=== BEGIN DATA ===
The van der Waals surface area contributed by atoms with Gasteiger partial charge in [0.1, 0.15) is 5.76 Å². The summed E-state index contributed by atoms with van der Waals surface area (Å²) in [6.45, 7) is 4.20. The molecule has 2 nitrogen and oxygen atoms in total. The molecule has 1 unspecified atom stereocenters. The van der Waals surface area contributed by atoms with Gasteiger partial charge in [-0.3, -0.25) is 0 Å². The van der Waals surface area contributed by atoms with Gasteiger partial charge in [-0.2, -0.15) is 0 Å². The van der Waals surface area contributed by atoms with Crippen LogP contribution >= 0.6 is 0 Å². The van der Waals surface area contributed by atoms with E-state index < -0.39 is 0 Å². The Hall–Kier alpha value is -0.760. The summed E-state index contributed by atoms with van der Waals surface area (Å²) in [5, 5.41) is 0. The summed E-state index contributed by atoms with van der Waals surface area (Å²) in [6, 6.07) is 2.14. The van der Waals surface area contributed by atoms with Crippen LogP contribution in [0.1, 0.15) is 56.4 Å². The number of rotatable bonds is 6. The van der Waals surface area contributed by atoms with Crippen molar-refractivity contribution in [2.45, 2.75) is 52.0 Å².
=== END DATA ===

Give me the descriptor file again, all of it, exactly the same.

The van der Waals surface area contributed by atoms with Gasteiger partial charge in [0.1, 0.15) is 5.76 Å². The summed E-state index contributed by atoms with van der Waals surface area (Å²) in [6.45, 7) is 4.20. The molecule has 2 nitrogen and oxygen atoms in total. The molecule has 1 unspecified atom stereocenters. The van der Waals surface area contributed by atoms with Gasteiger partial charge in [-0.3, -0.25) is 0 Å². The van der Waals surface area contributed by atoms with Gasteiger partial charge in [-0.2, -0.15) is 0 Å². The van der Waals surface area contributed by atoms with Crippen LogP contribution >= 0.6 is 0 Å². The van der Waals surface area contributed by atoms with E-state index < -0.39 is 0 Å². The Hall–Kier alpha value is -0.760. The summed E-state index contributed by atoms with van der Waals surface area (Å²) in [5, 5.41) is 0. The summed E-state index contributed by atoms with van der Waals surface area (Å²) in [6, 6.07) is 2.14. The van der Waals surface area contributed by atoms with Crippen LogP contribution in [0.1, 0.15) is 56.4 Å². The number of rotatable bonds is 6. The van der Waals surface area contributed by atoms with Crippen molar-refractivity contribution in [2.45, 2.75) is 52.0 Å².